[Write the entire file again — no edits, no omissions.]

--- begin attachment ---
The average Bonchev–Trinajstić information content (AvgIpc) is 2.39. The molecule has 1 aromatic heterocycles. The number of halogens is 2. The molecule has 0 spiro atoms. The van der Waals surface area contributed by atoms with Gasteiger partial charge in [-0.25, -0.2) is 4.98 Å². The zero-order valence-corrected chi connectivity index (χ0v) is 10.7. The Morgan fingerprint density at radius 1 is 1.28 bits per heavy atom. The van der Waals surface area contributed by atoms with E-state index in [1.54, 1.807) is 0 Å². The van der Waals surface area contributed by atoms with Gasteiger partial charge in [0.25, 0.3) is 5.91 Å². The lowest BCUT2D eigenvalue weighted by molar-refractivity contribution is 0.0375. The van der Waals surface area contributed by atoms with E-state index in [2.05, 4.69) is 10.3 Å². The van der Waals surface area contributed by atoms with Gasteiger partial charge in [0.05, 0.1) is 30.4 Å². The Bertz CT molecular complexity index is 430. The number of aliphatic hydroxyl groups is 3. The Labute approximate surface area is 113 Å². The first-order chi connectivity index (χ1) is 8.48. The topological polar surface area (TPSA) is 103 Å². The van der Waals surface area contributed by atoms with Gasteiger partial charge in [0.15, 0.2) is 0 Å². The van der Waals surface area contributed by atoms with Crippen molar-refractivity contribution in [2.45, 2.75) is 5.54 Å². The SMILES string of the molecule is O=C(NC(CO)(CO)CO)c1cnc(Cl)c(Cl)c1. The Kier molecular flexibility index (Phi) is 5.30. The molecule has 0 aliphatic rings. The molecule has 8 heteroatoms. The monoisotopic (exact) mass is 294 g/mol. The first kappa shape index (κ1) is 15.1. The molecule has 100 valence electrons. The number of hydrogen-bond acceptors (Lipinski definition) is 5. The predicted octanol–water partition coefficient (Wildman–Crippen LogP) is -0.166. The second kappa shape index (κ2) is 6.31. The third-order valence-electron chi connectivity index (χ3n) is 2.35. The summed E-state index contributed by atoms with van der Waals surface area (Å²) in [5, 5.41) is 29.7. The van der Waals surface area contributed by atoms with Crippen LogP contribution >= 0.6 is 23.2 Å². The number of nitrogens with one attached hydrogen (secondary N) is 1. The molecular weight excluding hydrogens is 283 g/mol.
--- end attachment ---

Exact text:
The average Bonchev–Trinajstić information content (AvgIpc) is 2.39. The molecule has 1 aromatic heterocycles. The number of halogens is 2. The molecule has 0 spiro atoms. The van der Waals surface area contributed by atoms with Gasteiger partial charge in [-0.25, -0.2) is 4.98 Å². The zero-order valence-corrected chi connectivity index (χ0v) is 10.7. The Morgan fingerprint density at radius 1 is 1.28 bits per heavy atom. The van der Waals surface area contributed by atoms with E-state index in [1.54, 1.807) is 0 Å². The van der Waals surface area contributed by atoms with Gasteiger partial charge in [0.25, 0.3) is 5.91 Å². The lowest BCUT2D eigenvalue weighted by molar-refractivity contribution is 0.0375. The van der Waals surface area contributed by atoms with E-state index in [2.05, 4.69) is 10.3 Å². The van der Waals surface area contributed by atoms with Gasteiger partial charge in [0.05, 0.1) is 30.4 Å². The Bertz CT molecular complexity index is 430. The number of aliphatic hydroxyl groups is 3. The Labute approximate surface area is 113 Å². The first-order chi connectivity index (χ1) is 8.48. The topological polar surface area (TPSA) is 103 Å². The van der Waals surface area contributed by atoms with Gasteiger partial charge in [0.15, 0.2) is 0 Å². The van der Waals surface area contributed by atoms with Crippen molar-refractivity contribution in [2.45, 2.75) is 5.54 Å². The SMILES string of the molecule is O=C(NC(CO)(CO)CO)c1cnc(Cl)c(Cl)c1. The Kier molecular flexibility index (Phi) is 5.30. The molecule has 0 aliphatic rings. The molecule has 8 heteroatoms. The monoisotopic (exact) mass is 294 g/mol. The first kappa shape index (κ1) is 15.1. The molecule has 100 valence electrons. The number of hydrogen-bond acceptors (Lipinski definition) is 5. The predicted octanol–water partition coefficient (Wildman–Crippen LogP) is -0.166. The second kappa shape index (κ2) is 6.31. The third-order valence-electron chi connectivity index (χ3n) is 2.35. The summed E-state index contributed by atoms with van der Waals surface area (Å²) in [5, 5.41) is 29.7. The van der Waals surface area contributed by atoms with Crippen LogP contribution >= 0.6 is 23.2 Å². The number of nitrogens with one attached hydrogen (secondary N) is 1. The molecular weight excluding hydrogens is 283 g/mol.